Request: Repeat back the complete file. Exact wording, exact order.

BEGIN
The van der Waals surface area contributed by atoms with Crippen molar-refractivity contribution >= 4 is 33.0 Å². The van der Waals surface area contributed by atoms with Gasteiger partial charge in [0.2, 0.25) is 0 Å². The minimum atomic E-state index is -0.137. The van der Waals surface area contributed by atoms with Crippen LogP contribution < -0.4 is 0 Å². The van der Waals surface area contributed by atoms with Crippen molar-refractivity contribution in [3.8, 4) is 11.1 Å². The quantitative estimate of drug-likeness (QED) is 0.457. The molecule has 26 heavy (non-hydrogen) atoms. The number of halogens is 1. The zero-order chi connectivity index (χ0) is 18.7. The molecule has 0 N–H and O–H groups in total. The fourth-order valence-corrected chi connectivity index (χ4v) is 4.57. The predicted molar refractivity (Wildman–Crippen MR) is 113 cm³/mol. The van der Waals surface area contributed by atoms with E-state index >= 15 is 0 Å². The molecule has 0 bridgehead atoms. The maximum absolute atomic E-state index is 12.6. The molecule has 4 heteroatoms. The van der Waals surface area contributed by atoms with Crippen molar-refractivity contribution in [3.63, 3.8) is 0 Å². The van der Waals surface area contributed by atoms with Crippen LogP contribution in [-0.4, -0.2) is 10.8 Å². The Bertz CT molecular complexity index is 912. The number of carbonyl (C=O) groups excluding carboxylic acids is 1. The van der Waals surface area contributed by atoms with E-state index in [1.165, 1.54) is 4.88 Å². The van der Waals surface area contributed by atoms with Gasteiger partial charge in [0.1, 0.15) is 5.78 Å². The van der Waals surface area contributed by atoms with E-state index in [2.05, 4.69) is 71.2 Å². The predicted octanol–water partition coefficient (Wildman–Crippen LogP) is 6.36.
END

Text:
The van der Waals surface area contributed by atoms with Crippen molar-refractivity contribution >= 4 is 33.0 Å². The van der Waals surface area contributed by atoms with Gasteiger partial charge in [0.2, 0.25) is 0 Å². The minimum atomic E-state index is -0.137. The van der Waals surface area contributed by atoms with Crippen LogP contribution < -0.4 is 0 Å². The van der Waals surface area contributed by atoms with Crippen molar-refractivity contribution in [3.8, 4) is 11.1 Å². The quantitative estimate of drug-likeness (QED) is 0.457. The molecule has 26 heavy (non-hydrogen) atoms. The number of halogens is 1. The zero-order chi connectivity index (χ0) is 18.7. The molecule has 0 N–H and O–H groups in total. The fourth-order valence-corrected chi connectivity index (χ4v) is 4.57. The predicted molar refractivity (Wildman–Crippen MR) is 113 cm³/mol. The van der Waals surface area contributed by atoms with E-state index >= 15 is 0 Å². The molecule has 0 bridgehead atoms. The maximum absolute atomic E-state index is 12.6. The molecule has 4 heteroatoms. The van der Waals surface area contributed by atoms with Crippen molar-refractivity contribution in [3.63, 3.8) is 0 Å². The van der Waals surface area contributed by atoms with Crippen LogP contribution in [-0.4, -0.2) is 10.8 Å². The Bertz CT molecular complexity index is 912. The number of carbonyl (C=O) groups excluding carboxylic acids is 1. The van der Waals surface area contributed by atoms with E-state index in [1.165, 1.54) is 4.88 Å². The van der Waals surface area contributed by atoms with Gasteiger partial charge in [0.1, 0.15) is 5.78 Å². The van der Waals surface area contributed by atoms with E-state index in [2.05, 4.69) is 71.2 Å². The predicted octanol–water partition coefficient (Wildman–Crippen LogP) is 6.36.